When John broke his knee-cap in the spring of 1958 and was unable to do fieldwork for the rest of the season, he took the opportunity to teach geology and surveying at the University of Saskatchewan. From 1958 to 1966, John spent summers doing field work in the north and winters teaching in Saskatoon and drafting plans. This winter/summer transition led to the Anderson-Thomson being the first travellers on the unfinished highway between Fort Providence and Yellowknife when they left too late in the season to bring their vehicle back to Yellowknife by ice road.
John Anderson-Thomson’s business was run under the banner of “Thomson and Buchanan” for a number of years, then as “John Anderson-Thomson”, and “John Anderson-Thomson Engineering & Surveying Ltd.” as of April 30, 1976. After working in cooperation with Underwood McLellan Associates, out of Edmonton, for a few years in the late 1970s, John Anderson-Thomson officially sold his business to them as of December 31, 1981 and retired from official practice in 1982, although he remained on retainer as a consultant. The name of the Yellowknife business became Thomson Underwood McLellan Surveys Ltd.
John was involved with a number of organizations and had many interests outside of his business. The Yellowknife Branch of the Canadian Institute of Mining and Metallurgy was established at the Anderson-Thomson house in 1945. John was also a member of the Saskatchewan Land Surveyors’ Association, Canadian Institute of Surveying, Association of Professional Engineers of Saskatchewan, and Association of Professional Engineers, Geologists and Geophysicists of the NWT. John received a Canadian Engineers’ Gold Medal Award from the Canadian Association of Professional Engineers in 1983.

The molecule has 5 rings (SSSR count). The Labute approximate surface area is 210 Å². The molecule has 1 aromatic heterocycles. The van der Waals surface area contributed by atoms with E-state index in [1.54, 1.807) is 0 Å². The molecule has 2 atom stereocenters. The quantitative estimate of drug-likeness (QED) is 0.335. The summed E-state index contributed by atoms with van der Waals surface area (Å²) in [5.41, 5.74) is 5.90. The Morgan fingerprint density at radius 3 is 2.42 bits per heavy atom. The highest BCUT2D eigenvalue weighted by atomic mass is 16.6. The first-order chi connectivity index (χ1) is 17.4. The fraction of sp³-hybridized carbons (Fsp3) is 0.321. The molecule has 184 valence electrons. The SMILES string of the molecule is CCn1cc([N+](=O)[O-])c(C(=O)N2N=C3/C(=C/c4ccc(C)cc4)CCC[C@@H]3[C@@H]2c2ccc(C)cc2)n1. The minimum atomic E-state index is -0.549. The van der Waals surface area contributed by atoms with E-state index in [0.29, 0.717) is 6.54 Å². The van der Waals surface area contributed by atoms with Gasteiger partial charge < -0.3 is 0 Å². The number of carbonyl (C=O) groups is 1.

In 1952, John assumed command of the No. 7 Company Canadian Rangers, on the request of the Governor General, Lord Alexander of Tunis. The Rangers participated in Exercise Bulldog III, a scenario to defend Yellowknife, in 1954, with great success. In 1954, he was appointed as Magistrate and Justice of the Peace, a position he held for the next 22 years. He earned himself the reputation of being a “hanging judge”, but received a special award from the RCMP at the end of his service. In 1959, John was invited to join the Royal Commission to determine the route for the Great Slave Lake railway from Pine Point to the current end of steel in Alberta. One of three commissioners, his minority report in favour of the western route, managed to convince Prime Minister Diefenbaker.
John also had a founding role in the layout of the Yellowknife Golf Course in 1947 and was a member for several years. He was also enjoyed shooting and curling.
Janet Anderson-Thomson was also influential, assisting John in his work, designing the NWT tartan, and accompanying the junior and senior choirs at Holy Trinity Anglican Church. Avid supporters of the NWT Pipe Band, the Anderson-Thomsons were given honourary membership in 1979. John and Janet were also joint recipients of the Commissioner’s Award for public service in the NWT in 1975.
Janet Anderson-Thomson died 1983. John passed away two years later on September 15, 1985 at his daughter’s home in Ontario. Their two daughters, Mary and Myrtle were each already married and had families of their own in Ontario.